The World Health Organization, or WHO, announced on Monday that 120 million rapid tests for COVID-19 will be made available to low and middle income countries thanks to an agreement between the WHO and its partners.
The tests provide reliable results in approximately 15 to 30 minutes, rather than hours or days, at a lower price, with less sophisticated equipment, the WHO said.
“This will enable the expansion of testing, particularly in hard-to-reach areas that do not have lab facilities, or enough trained health workers to carry out PCR (polymerise chain reaction) tests,” WHO Director General Tedros Adhanom Ghebreyesus told a virtual news conference from Geneva. “This is a vital addition to their testing capacity and is especially important in areas of high transmission.”
According to the WHO, volume guarantee agreements have been developed between two manufacturers and the Bill and Melinda Gates Foundation, which will make 120 million of the new highly portable and easy-to-use rapid diagnostic tests available over a period of six months.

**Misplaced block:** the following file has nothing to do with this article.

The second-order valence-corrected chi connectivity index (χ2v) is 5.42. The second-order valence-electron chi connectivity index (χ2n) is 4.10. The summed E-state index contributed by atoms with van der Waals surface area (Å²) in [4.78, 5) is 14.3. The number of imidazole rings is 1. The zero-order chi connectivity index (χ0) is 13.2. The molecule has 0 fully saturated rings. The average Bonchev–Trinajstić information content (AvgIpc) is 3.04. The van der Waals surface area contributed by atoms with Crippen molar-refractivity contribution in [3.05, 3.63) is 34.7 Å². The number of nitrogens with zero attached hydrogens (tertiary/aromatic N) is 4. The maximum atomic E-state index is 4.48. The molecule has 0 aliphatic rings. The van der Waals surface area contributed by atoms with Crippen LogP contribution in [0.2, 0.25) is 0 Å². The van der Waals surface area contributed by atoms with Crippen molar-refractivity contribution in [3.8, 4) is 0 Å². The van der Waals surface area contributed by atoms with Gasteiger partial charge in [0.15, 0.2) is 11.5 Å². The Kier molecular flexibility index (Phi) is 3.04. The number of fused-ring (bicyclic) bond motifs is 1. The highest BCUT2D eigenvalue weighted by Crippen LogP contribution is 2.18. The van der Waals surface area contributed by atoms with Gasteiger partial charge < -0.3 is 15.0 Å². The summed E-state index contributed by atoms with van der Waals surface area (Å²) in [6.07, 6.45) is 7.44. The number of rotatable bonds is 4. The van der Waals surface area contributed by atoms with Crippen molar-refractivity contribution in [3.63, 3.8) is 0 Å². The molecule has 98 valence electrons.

The tests are currently priced at a maximum of $5 per unit, substantially cheaper than PCR tests.
“We expect the price to come down,” said Tedros, who last week was included in Time Magazine’s list of the 100 most influential people of 2020.
The quicker COVID-19 can be diagnosed, he said, the quicker action can be taken to treat and isolate those with the virus and trace their contacts.
Tedros admitted that currently, the project only has seed funding. “We need the full amount of funds to buy these tests,” he said, adding that the world has to raise an additional $35 billion for the ACT-Accelerator, a global initiative to speed up the development, production and equitably distribution of tests, drugs and vaccines for COVID-19.
By 3:52pm Geneva time on Monday, the WHO reported that globally there had been 33.04 million cases and 996,342 deaths from COVID-19.